Kerala’s narrowest backwaters

This article appears on page 36 of the December 2017 issue.

A Kerala backwaters kettuvallam. Photo: John Fleckles
When Jean Fischer of Brevard, North Carolina, booked four days and three nights on a houseboat in the Kerala backwaters in southwestern India in April 2016, she expected to visit the types of very narrow canals she had seen when she last visited the region on a day trip in 2012, places where the boat was almost under the trees and locals could be easily observed on the banks at their daily tasks.

On her 2016 cruise-tour, however, though on one afternoon she was taken down canals so narrow that only two small boats could pass each other, she was disappointed that the rest of the cruise was spent on much wider waterways and on the nearby lake (June ’17, pg. 25).

To identify trips that focus more strongly on the waterways that Ms. Fischer had in mind, ITN asked subscribers who had recently visited scenic, very narrow backwater channels in Kerala state to tell us where they went, which company they traveled with (plus contact info), the type of trip they were on (cruise ship’s shore excursion, multiday tour, etc.) and when they were there.

Responses are printed below. Note that while some of the waterways described are more “narrow” than others, all the writers felt that their cruises/tours provided rewarding experiences.

I took a tour of southern India with Overseas Adventure Travel, or OAT (Cambridge, MA; 800/955-1925, www.oattravel.com), Jan. 9-25, 2017. OAT had recently revised their “Soul of India” trip, which I was on, to include two nights in the Kerala backwaters aboard houseboats operated by Spice Hotels around Alleppey. 

A woman and child we met in the backwaters of Kerala, India. Photo by Jann Segal

On the boats, we did see many of the sights of the backwaters, including the people, the tangled hyacinth plants, the local life, a wedding and much more. 

During our 2-night stay on the houseboats (which were quite deluxe, I might add), we spent one hour in a dugout canoe, then half a day on a larger vessel that cruised the backwaters and made periodic stops. In both cases, we were able to meet locals. 

Parts of the backwaters look like land due to the overgrowth of hyacinth in the water. In fact, the plants can disrupt life because boats cannot go through them and objects can get tangled up in them.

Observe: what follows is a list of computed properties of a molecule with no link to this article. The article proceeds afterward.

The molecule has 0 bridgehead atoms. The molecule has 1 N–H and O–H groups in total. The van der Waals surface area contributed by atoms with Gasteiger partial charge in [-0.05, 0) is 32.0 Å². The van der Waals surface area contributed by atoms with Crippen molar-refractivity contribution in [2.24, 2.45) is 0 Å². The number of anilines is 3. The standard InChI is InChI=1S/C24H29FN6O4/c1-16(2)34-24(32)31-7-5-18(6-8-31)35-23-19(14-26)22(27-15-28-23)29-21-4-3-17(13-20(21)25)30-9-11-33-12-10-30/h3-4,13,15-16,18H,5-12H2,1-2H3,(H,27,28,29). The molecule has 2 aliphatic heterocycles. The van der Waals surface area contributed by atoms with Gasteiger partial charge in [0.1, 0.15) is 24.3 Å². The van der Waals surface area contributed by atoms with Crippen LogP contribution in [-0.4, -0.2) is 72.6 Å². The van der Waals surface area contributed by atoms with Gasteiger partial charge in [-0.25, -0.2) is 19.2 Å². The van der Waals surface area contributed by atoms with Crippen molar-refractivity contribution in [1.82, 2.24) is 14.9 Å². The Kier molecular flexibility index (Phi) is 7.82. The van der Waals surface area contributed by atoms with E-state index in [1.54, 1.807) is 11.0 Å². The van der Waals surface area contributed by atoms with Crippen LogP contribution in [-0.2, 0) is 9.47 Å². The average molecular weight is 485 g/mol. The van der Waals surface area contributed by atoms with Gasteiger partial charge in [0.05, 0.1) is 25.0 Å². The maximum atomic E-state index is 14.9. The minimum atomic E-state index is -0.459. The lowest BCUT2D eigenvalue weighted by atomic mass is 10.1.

As we were cruising toward the shore, the “buses” (huge water taxis) we saw that were taking women to work in the fields were just remarkable, as were other signs of everyday life along the banks. We could see women washing their clothes in the water. As they pounded them dry, the sounds carried over the water.

I woke up to music from a temple across the water, and the sunrises and sunsets on the backwater were spectacular. It was like no place I have ever seen. 

This trip was difficult to plan for several reasons. At the time I began, OAT had discontinued their long-running “Soul of India” trip, so I had to find an alternative. 

The only one that came close for me was with Adventures Abroad (Richmond, BC, Canada; 800/665-3998, www.adventures-abroad.com). They offered a trip with two nights on a houseboat, so I booked that. However, they restricted tour members to a single large piece of luggage each, and that was not going to work for me, since, including independent travel, I was really taking a 5-week trip. I was able to cancel and get my money back. 

Then I tried to piece it all together using Viator.com to book many multiday tours that also included backwater trips, but before I could finish that, OAT published their reintroduced “Soul of India” itinerary. The published price was $3,200 per person (they did not charge a single supplement), and I got a few hundred dollars off using my frequent-OAT-traveler credits.

OAT specializes in letting travelers enjoy local life, and on the Kerala portion of my trip, that was a real highlight. 

Jann Segal
Redondo Beach, CA

 

Village shops in the backwaters of India's Kerala state. Photo by John Fleckles

I greatly enjoyed 24 hours on a houseboat in Kerala with three other travelers in 2011. Staff at our hotel in Cochin, Raintree Lodge (1/618 Petercelle St., Fort Cochin, Cochin, India), reserved the houseboat for us.

Although travel books stated that we should see any houseboat before we reserved it, that was not practical due to the distance between Cochin and Alleppey. (Both are in Kerala state, but it took 1½ hours to drive to Alleppey from Cochin, where we had stayed for several nights beforehand.)

The houseboats, or kettuvallams, of Kerala are giant country vessels measuring up to 80 feet in length. Once, these rice barges ruled the backwaters, heavily loaded with rice, coconuts and other commodities and each poled along by one or two men.

A kettuvallam is made by tying together pieces of wood, and it takes great skill and meticulousness to construct. Wooden planks are joined together with coir rope and then coated with black resin made from cashews. Some of the houseboats used today are composed of new tops of bamboo and rattan on old barge shells. 

Our boat was excellent, with two bedrooms, each with a bath and A/C along with a sitting veranda under a fan in front of a small dining area. The kitchen was in the back. We had a captain, a first mate and a cook.

Our captain steering up a narrow channel in the backwaters of India’s Kerala state. Photo by John Fleckles

The first part of our cruise was through small canals, where we saw women washing dishes and clothes, some boys swimming and miles of rice fields behind stands of palms on narrow levees. Then the water broadened out. There were few bridges and little evidence of any transportation but boats.